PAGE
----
His conduct during the World Cup has set the bar high

It’s a fair bet that a majority of Welsh supporters, bless ‘em, will still be splutteringly complaining about their captain’s World Cup red card not only past this Christmas but the next one, too – although the fact remains that Wales would have assuredly won that notorious Auckland semi-final against France if they had kicked just one of the handful of easy goals which they so wantonly squandered.

The one man who notably had no complaints about the referee’s drastic action was the 23-year-old captain himself, and the dignity and bearing of that mightily impressive preux chevalier Sam Warburton has been a glorious credit to rugby itself. So instead of denouncing Irish referees, the Welsh nation should be acclaiming hymns and arias to the chivalry and integrity of one of their own.

On that seemingly ruinous semi-final day Down Under, the young Welsh leader shone out with greatness, which not only enabled a worldwide game to feel proud of itself but made quite a few other ones sheepishly shamefaced and guiltily bang to rights.

When Warburton upended French wing Vincent Clerc less than 20 minutes into the crucial match, he at once realised referee Alain Rolland was obliged to rule by the letter of the law. “When Clerc went so far up I realised something was wrong.

My immediate reaction was to release him so he could begin to compete for the ball, but that was my mistake because I let him go too early, from about three foot in the air instead of the one foot allowed in the rule book. Sure, it’s a pretty grey area, and I was momentarily praying for just a yellow card, but really I’ve no justifiable complaints at all. I knew not to react badly, certainly not in a World Cup semi-final being witnessed by so many. So all I could do then was to sit quietly on the touchline as I knew there would be camera shots from every angle. Mind you, I couldn’t help feeling desperately disappointed inside, as well as being terribly embarrassed.”

He could have blown a purple-faced fuse – as a professional footballer would have. Or rallied his team-mates venomously to mob the referee as happens almost weekly in the round-ball Premier League – to inspire watching schoolboys to ape them the next time they themselves go out to play. For singular and collective abuse of officials – even when the players and whole world can see they’re right – is ingrained in junior football. Simply, phoney rage is accepted as part of the game.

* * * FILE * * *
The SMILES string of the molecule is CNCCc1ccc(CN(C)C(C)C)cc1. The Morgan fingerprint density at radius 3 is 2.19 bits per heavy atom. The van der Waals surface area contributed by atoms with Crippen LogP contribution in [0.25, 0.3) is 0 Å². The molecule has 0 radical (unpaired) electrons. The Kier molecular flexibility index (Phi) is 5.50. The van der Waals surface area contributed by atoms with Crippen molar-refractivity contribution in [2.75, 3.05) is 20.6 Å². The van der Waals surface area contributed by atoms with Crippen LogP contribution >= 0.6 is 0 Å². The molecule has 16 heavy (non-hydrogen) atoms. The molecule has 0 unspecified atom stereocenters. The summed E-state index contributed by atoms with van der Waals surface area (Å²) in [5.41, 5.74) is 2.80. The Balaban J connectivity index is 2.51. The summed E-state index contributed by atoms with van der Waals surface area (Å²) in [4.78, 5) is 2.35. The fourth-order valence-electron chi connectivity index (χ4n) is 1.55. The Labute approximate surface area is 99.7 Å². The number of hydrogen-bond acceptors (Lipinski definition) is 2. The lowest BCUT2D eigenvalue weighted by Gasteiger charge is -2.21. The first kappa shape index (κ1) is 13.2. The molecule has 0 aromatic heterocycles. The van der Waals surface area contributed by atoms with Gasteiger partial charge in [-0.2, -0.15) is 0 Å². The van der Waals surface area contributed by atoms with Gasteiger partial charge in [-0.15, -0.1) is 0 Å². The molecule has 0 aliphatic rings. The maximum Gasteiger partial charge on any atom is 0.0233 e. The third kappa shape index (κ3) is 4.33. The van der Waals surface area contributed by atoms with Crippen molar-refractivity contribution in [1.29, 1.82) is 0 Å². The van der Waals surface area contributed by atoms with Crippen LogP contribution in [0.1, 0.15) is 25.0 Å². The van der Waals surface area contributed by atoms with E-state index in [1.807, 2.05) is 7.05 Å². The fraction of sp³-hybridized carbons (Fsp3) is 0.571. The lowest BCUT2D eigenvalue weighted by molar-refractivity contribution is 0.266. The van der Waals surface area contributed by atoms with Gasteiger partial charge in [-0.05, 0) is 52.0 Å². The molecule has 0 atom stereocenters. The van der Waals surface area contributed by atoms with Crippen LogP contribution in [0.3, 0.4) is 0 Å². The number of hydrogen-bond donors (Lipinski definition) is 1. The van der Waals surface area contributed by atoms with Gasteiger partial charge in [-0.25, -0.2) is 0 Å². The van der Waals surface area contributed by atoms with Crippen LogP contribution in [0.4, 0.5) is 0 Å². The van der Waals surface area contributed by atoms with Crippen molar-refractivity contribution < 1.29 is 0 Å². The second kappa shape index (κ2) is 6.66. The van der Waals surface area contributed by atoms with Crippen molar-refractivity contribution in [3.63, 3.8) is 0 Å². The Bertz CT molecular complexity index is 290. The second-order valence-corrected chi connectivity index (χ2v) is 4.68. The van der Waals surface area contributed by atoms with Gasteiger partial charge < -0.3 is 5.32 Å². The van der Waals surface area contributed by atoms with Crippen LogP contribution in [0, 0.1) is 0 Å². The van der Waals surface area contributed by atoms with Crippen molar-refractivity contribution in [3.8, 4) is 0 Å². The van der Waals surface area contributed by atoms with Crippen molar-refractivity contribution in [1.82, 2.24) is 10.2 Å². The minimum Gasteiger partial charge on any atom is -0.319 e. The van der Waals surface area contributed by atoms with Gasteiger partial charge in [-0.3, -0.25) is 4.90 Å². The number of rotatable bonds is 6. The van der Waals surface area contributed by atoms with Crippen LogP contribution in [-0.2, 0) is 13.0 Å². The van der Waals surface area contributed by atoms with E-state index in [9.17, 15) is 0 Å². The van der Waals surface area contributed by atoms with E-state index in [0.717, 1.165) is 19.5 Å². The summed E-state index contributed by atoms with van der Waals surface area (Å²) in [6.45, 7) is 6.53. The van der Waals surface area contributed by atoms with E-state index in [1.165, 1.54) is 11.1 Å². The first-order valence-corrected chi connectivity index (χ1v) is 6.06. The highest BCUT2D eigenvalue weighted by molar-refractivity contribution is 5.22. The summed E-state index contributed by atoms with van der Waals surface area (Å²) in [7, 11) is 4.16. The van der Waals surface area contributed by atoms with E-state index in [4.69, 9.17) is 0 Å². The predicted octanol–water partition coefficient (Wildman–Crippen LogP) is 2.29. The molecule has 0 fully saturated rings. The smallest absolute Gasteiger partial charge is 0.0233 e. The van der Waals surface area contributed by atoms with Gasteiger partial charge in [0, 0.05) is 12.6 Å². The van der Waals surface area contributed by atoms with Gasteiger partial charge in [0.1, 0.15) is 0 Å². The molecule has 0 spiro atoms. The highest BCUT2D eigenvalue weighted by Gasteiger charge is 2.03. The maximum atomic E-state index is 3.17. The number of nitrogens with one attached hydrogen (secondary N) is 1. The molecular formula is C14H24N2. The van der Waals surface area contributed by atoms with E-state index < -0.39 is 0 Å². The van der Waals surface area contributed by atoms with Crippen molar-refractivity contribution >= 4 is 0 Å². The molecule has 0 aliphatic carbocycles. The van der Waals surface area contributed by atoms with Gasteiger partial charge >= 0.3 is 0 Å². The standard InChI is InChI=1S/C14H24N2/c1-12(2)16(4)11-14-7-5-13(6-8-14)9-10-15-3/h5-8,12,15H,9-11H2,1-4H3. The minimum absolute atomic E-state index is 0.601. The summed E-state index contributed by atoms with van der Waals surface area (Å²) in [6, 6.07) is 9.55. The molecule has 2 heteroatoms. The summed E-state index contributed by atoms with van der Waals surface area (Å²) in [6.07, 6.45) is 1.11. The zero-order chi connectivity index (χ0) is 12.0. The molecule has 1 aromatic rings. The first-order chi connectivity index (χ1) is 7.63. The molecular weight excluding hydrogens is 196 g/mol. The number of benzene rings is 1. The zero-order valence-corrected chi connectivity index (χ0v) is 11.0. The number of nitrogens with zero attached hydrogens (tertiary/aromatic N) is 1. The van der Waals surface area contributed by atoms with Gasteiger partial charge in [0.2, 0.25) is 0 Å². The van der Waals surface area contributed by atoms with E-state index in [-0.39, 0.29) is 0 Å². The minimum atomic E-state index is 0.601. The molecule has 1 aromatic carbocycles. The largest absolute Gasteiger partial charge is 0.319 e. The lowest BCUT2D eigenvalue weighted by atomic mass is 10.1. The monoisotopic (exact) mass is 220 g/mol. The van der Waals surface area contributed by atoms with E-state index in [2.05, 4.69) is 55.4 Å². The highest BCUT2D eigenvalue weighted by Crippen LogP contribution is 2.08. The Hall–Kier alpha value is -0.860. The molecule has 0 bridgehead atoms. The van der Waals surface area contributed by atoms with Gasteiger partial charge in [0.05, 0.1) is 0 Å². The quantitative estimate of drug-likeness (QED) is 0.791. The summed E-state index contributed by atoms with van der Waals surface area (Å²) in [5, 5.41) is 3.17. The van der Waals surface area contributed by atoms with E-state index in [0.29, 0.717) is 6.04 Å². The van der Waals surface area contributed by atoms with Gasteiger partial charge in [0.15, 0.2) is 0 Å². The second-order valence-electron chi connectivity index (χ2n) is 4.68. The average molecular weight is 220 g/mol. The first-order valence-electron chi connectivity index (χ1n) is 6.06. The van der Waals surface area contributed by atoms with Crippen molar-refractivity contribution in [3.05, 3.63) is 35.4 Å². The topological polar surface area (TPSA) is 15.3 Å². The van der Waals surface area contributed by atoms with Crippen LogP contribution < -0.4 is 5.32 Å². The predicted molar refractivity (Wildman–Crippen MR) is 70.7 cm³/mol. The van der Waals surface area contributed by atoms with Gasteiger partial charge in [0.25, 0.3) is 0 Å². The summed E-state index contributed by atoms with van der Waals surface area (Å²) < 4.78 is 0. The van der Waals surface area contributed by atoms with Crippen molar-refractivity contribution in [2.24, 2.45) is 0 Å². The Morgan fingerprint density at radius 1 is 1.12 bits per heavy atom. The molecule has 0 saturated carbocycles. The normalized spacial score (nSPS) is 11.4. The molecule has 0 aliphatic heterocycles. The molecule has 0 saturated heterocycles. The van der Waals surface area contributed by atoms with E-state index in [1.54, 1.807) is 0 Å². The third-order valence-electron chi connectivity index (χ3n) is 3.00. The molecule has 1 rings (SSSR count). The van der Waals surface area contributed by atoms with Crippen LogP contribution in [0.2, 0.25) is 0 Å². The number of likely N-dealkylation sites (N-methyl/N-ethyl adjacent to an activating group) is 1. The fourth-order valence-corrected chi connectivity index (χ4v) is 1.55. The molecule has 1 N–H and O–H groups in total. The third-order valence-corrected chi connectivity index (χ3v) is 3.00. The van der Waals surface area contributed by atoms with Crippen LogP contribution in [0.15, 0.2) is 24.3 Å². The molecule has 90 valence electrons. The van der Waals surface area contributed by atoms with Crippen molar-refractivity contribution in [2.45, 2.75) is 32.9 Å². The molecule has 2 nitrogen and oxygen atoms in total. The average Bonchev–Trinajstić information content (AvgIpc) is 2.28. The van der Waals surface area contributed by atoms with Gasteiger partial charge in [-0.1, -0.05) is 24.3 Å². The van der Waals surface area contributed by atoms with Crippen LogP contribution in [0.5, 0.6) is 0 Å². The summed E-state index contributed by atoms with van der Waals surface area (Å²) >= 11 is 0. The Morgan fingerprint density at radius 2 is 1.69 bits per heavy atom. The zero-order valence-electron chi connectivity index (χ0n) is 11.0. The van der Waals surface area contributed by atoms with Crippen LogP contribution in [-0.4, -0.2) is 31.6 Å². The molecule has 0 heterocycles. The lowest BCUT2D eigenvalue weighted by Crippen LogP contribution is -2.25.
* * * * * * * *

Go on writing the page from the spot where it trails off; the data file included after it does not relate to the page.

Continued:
Even the ex-player pundit knows there’s no going back – and even as I sighed I couldn’t help smiling on Match of the Day earlier this autumn when, in typically tautological mitigation, Alan Shearer pronounced: “In fairness, only one Arsenal player actually surrounded the referee.”

Already standards of junior grass-roots soccer are as anarchic as those at the top level – because the Copycat Law is so shamefully contagious.  Alas, I fancy, cricket might be on course to be the next great game to suffer.

So for all our faults, praise the Lord and give thanks for rugby – and one of its resplendent exemplars in young Sam Warburton. World Cup over, the first round of the 2011-12 Heineken Cup provided a non-stop bonanza of full houses, wall-to-wall TV coverage and a string of superlative eyeball-to-eyeball contests – and scarce a single sour note worth reporting.

Hurrah for rugby and although some in Wales might still see that World Cup red card as a wretched negative, seldom in any sport can a Negative have proved such a lustrous and gleaming Positive.

This article appeared in the January 2012 issue of Rugby World Magazine.

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